# Supervised Model-based Numeric-Value Prediction Task

(Redirected from Supervised Regression Task)

A Supervised Model-based Numeric-Value Prediction Task is a supervised numeric-value prediction task that is a model-based supervised learning task.

**AKA:**Continuous Function Regression, Supervised Regression Task.**Context:****input:****output:**Fitted Real-Value Function.- It can range from being a Model-based Parametric Estimation Task to being a Model-based Non-Parametric Point Estimation Task.
- It can range from being a Fully-Supervised Model-based Regression Task to being a Semi-Supervised Model-based Regression Task.
- It can range from being a Linear Regression Task to being a Non-Linear Regression Task.
- It can be solved by a Model-based Supervised Numeric-Value Prediction System (that applies a Model-based Supervised Point Estimation Algorithm).

**Example(s):****Counter-Example(s):****See:**Regression Model, Supervised Machine Learning Task, Supervised Machine Learning Task, Dynamic Programming.

## References

### 2011

- http://en.wikipedia.org/wiki/Linear_least_squares_%28mathematics%29#Motivational_example
- As a result of an experiment, four [math](x, y)[/math] data points were obtained, [math](1, 6),[/math] [math](2, 5),[/math] [math](3, 7),[/math] and [math](4, 10)[/math] (shown in red in the picture on the right). It is desired to find a line [math]y=\beta_1+\beta_2 x[/math] that fits "best" these four points. In other words, we would like to find the numbers [math]\beta_1[/math] and [math]\beta_2[/math] that approximately solve the overdetermined linear system [math]\begin{alignat}{3} \beta_1 + 1\beta_2 &&\; = \;&& 6 & \\ \beta_1 + 2\beta_2 &&\; = \;&& 5 & \\ \beta_1 + 3\beta_2 &&\; = \;&& 7 & \\ \beta_1 + 4\beta_2 &&\; = \;&& 10 & \\ \end{alignat}[/math] of four equations in two unknowns in some "best" sense.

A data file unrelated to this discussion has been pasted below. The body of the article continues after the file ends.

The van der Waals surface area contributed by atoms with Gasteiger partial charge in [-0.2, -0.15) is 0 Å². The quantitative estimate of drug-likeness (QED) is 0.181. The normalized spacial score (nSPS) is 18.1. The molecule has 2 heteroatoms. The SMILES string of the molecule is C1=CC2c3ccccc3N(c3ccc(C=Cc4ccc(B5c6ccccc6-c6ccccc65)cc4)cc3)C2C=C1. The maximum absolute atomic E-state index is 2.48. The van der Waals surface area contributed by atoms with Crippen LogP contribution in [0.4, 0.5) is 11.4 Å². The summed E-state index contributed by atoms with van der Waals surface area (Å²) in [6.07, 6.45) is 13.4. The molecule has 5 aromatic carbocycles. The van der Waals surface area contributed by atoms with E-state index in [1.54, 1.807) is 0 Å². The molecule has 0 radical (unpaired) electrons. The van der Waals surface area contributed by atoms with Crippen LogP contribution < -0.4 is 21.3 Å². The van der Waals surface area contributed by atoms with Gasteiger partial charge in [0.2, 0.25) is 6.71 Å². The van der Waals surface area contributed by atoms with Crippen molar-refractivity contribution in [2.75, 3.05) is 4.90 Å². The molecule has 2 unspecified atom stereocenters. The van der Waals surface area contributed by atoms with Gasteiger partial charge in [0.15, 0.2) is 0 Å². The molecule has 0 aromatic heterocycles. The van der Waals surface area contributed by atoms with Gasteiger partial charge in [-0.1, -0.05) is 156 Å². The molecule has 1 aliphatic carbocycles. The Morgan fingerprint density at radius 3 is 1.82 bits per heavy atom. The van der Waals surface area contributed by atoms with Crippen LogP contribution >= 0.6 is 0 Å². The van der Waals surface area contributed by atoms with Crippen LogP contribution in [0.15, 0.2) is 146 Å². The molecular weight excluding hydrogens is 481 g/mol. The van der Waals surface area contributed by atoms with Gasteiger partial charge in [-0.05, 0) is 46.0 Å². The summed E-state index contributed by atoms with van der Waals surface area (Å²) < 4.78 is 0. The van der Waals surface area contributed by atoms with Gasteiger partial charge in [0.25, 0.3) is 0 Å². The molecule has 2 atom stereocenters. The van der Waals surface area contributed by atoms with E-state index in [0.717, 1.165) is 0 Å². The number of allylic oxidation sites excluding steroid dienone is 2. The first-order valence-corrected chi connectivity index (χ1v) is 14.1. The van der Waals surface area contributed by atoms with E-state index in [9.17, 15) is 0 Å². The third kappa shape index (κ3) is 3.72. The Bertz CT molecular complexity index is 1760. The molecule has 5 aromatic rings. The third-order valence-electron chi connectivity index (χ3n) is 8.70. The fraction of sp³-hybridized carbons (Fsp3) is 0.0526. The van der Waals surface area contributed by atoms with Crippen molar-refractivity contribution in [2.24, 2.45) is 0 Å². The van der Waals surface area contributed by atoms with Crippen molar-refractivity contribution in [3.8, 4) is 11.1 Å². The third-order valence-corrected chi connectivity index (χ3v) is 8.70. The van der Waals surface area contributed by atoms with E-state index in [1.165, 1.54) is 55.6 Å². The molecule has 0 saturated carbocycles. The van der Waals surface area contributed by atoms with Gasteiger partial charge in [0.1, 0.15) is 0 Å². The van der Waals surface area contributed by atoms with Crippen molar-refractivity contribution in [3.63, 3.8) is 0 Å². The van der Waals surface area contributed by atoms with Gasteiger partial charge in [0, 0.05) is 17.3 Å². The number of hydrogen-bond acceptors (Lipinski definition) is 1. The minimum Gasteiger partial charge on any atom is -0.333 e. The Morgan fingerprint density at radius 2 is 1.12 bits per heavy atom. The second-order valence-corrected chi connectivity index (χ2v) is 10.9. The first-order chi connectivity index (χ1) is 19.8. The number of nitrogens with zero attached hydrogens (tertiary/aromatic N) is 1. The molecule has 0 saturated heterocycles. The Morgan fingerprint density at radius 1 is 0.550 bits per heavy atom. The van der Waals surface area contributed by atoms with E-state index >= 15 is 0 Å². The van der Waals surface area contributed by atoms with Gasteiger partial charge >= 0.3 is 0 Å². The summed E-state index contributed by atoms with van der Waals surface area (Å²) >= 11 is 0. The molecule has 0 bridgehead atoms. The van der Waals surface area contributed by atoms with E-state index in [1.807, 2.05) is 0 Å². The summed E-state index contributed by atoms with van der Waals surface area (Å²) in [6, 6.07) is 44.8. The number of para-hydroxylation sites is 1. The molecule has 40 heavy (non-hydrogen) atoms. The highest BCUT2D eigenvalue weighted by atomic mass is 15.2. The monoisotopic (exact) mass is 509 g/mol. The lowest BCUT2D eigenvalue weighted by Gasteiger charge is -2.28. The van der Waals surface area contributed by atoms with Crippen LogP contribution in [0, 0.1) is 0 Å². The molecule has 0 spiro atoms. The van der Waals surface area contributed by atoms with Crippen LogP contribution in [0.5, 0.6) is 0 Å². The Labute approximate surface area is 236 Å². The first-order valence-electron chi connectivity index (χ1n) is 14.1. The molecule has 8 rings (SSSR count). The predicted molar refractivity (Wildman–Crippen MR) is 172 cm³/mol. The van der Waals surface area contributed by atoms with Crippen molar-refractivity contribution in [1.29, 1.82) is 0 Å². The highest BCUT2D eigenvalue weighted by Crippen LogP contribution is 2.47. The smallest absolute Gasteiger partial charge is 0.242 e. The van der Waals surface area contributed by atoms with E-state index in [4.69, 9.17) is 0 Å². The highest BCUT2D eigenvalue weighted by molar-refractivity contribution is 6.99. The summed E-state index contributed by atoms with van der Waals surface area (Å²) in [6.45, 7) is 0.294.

### 2006

- (Tibshirani, 1996) ⇒ Robert Tibshirani. (1996). “Regression Shrinkage and Selection via the Lasso.” In: Journal of the Royal Statistical Society, Series B, 58(1).
- QUOTE: Consider the usual regression situation: we have data [math](\mathbf{x}^i, y^i), i=1,2,...,N \ ,[/math] where [math]\mathbf{x}^i=(x_{i1},..., x_{ip})^T[/math] and [math]y_i[/math] are the regressors and response for the
*i*th observation. The ordinary least squares (OLS) estimates are obtained by minimizing the residual squared error.

- QUOTE: Consider the usual regression situation: we have data [math](\mathbf{x}^i, y^i), i=1,2,...,N \ ,[/math] where [math]\mathbf{x}^i=(x_{i1},..., x_{ip})^T[/math] and [math]y_i[/math] are the regressors and response for the